5 Of The Best Ways To Value Properties

How do you figure out how much a property is really worth? Did you know that there are multiple ways to value a property?

There are at least five different ways to value a single piece of property or home. So what are they? How do they work? What’s the difference? Which one is right for helping you to price your property for sale, or evaluating a new home or investment property purchase? What might be some of the ways to increase the figures you come up with?

1. The Comparable Sales Approach

If you’ve looked at real estate for five minutes you’ve probably already heard of ‘comps’ and CMAs. This is all a form of using comparable properties to determine the value of yours or another. The theory is based on the fact that if an identical homes sells for X dollars, then one that is exactly the same should sell for the same price. This sets an opinion of ‘market value’. Of course, in most cases, two completely identical homes don’t sell within days of each other. So adjustments are made to equal out any superior or inferior features in recent comparable sales.

Adjustments can be made for many factors including:

  • Time since recent comparable sales
  • Distance
  • Age of property
  • Property condition
  • Major features such as swimming pools
  • Square footage
  • Number of bedrooms
  • Number of bathrooms
  • Number of garage or parking spaces
  • View
  • Location

2. Replacement Cost

The replacement cost is how much it would cost to rebuild the property today. If that property burned down or was blown away in a hurricane, how much would it cost to replace? Is it cheaper to build new, buy and existing property, or buy and rehab? This is a notable, but often overlooked factor when it comes to insurance. Property owners can normally choose between insuring at the amount of a loan they are getting, or the replacement cost. Just make sure you review and adjust your insurance coverage overtime, as both of these numbers will change.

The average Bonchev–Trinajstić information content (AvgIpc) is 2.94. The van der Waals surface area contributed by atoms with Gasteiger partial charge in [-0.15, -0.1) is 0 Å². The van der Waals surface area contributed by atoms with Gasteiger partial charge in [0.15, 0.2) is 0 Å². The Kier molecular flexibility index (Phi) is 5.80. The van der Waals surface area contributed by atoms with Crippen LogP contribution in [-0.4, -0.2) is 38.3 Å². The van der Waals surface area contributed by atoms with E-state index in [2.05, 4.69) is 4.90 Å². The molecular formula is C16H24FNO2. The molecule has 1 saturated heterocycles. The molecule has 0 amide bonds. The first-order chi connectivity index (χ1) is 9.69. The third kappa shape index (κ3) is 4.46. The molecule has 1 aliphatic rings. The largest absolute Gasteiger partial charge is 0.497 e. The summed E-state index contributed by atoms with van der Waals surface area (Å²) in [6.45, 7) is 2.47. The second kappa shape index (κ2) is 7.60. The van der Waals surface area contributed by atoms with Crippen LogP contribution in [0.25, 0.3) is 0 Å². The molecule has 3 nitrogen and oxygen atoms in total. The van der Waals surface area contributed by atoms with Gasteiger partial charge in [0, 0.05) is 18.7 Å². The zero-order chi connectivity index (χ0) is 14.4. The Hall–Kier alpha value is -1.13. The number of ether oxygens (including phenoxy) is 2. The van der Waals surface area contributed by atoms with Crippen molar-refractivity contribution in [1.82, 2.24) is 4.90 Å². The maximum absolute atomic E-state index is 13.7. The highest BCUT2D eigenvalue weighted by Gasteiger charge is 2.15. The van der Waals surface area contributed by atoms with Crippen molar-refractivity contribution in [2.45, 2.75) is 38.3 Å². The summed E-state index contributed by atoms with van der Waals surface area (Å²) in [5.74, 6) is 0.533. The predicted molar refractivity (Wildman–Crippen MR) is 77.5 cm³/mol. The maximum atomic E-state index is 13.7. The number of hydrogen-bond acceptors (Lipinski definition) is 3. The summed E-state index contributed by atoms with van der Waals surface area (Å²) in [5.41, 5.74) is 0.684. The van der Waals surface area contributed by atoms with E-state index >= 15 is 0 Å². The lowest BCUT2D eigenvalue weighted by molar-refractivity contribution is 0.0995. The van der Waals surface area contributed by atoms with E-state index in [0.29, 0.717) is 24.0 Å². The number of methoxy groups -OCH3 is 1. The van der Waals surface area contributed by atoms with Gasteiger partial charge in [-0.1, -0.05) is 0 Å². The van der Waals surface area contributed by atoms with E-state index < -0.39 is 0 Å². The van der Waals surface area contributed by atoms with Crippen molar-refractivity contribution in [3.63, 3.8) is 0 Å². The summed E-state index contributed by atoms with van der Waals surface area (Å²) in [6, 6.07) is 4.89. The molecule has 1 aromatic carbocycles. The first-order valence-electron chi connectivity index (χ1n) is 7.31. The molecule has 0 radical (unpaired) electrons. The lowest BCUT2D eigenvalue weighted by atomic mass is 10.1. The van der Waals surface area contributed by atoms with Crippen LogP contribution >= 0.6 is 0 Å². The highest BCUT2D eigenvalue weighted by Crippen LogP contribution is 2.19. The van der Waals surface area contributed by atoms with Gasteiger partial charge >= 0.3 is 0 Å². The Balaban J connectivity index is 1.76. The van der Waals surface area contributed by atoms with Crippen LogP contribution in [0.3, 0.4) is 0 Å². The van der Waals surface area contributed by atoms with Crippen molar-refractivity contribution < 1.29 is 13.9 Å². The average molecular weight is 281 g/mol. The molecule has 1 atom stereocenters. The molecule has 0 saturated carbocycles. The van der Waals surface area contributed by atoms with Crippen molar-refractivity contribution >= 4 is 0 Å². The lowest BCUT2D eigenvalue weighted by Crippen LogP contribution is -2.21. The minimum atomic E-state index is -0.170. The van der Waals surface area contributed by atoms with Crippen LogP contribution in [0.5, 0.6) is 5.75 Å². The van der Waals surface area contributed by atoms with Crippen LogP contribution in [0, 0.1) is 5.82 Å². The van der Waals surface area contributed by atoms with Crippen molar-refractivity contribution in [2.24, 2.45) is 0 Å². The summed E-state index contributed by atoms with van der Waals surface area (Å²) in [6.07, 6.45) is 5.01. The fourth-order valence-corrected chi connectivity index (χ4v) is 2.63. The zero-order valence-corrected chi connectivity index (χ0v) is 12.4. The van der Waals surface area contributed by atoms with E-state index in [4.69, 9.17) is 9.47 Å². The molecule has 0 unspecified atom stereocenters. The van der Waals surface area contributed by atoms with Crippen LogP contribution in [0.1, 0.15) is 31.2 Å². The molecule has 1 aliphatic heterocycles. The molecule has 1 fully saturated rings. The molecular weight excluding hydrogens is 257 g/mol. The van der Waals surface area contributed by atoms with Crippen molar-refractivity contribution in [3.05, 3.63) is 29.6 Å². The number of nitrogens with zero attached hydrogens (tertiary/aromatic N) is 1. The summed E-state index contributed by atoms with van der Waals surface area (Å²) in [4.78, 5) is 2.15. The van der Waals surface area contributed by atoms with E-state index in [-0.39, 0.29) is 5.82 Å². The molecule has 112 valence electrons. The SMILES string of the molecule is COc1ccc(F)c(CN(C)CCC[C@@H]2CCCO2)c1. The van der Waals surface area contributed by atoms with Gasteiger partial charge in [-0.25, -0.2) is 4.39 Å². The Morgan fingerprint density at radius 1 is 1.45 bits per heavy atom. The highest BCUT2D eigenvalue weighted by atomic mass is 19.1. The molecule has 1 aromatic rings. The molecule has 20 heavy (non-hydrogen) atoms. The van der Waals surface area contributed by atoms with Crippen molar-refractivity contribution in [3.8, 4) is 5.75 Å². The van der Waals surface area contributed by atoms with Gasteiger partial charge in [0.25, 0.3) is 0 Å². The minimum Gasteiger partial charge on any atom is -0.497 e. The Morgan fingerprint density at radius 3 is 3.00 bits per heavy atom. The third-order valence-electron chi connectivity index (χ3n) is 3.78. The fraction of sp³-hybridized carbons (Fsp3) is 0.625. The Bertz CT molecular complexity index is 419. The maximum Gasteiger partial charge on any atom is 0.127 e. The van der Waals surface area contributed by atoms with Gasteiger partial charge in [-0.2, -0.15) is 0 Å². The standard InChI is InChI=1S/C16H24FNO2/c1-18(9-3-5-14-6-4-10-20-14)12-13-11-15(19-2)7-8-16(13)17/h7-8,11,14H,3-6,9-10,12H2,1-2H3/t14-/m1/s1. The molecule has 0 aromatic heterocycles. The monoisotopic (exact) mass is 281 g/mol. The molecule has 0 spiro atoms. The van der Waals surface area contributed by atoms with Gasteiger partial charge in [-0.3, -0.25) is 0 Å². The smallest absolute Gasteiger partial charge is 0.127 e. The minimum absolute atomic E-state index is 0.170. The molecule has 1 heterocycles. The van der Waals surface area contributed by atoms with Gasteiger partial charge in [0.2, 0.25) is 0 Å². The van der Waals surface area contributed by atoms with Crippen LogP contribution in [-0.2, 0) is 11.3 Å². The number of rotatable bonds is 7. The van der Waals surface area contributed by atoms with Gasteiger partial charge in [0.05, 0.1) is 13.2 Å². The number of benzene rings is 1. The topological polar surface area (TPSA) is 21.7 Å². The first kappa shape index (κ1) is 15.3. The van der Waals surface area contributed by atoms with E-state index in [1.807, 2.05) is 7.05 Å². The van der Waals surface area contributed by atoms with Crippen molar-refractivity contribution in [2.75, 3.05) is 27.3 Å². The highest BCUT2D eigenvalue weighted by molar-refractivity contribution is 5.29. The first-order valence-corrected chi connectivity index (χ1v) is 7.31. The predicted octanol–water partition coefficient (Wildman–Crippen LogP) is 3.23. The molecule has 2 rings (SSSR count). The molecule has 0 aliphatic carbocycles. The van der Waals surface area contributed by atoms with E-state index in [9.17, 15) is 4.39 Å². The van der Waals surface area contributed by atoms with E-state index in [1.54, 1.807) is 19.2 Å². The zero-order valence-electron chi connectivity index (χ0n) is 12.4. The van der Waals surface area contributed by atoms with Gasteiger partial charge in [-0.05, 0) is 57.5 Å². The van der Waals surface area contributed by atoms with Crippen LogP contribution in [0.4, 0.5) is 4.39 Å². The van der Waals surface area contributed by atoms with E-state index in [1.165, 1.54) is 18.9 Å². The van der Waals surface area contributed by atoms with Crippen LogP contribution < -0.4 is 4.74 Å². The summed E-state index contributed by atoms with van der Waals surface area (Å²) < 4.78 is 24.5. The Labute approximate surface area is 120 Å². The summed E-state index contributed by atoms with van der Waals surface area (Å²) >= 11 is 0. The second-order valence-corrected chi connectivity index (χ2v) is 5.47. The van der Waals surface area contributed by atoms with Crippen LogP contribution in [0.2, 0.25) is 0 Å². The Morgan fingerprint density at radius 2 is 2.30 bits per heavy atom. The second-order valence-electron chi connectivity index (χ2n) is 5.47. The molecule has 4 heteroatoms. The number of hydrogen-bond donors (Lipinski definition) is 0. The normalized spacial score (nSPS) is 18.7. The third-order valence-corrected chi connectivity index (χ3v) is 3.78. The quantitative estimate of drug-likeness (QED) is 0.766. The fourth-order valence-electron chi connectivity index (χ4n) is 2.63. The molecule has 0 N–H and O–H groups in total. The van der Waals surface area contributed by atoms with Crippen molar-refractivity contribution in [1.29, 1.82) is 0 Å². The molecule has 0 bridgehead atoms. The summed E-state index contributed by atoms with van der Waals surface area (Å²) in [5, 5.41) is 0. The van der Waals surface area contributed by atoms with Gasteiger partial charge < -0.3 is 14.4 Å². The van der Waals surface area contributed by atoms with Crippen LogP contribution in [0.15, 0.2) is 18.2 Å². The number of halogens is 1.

3. The Income Approach

The income approach to appraising property is normally used for investment property and commercial real estate. This determines how much the property may be worth based upon its income potential. How much rent will it bring in? Minus expenses and vacancies? Note that this isn’t just what leases you have in place today. This will compare market rents and current vacancy rates. It may also rely on your ability to prove a track record of income and property management. Note that these figures are getting more confused today due to Airbnb rental rates and properties being sold to investors based on cap rates.

4. Highest & Best Use

‘Highest and best use’ is a critical factor in valuing real estate. This is especially true in times when the market is changing rapidly. For example; a beaten down 80 year old shack on a decent sized lot might be worth far, far more if it was redeveloped as an apartment building, condos, expansive luxury home, or a mixed use retail and residential property. If a property isn’t being applied to its highest and best use it could be targeted for seizure by eminent domain. This can be really good, or really bad. It all depends on how much you bought it for, what you owe on it, and where values are now. For example; if you bought at the top of the market and are still underwater, but the government deems it is better to hand this property off to a developer that will generate more tax revenues, but current appraised values are way down; it could get really ugly for you. On the other hand; if you purchased the property at the bottom of the market for cash, and now the government desperately needs the property to finish an airport expansion or for education facilities, and the market is up dramatically, it could be a big windfall. It’s worth keeping this in mind.

5. Future Value

This can be hard to pin down, and most would argue that it is 100% speculative. However, it shouldn’t be completely dismissed either. If you buy in the right place at the right time, you can absolutely benefit from a huge financial gain. This could be investing in property in the wake of pending development or revitalization projects, or even basing the math on the future value taking into consideration the value of the income, yield, inflation, deprecation, etc. Basing future value on assumptions of plain old appreciation alone can be dangerous. It can be profitable; just understand the risk, and how that fits into your overall portfolio.


There are multiple ways to value real estate. There are thankfully many ways to add value to properties too. Rehabbers can improve property condition and add space or features to increase a property’s value. Others can change the property use and put up other types of properties on the same land to maximize the highest and best use. Others can apply this approach to elevating future value by building or redeveloping in the path of growth.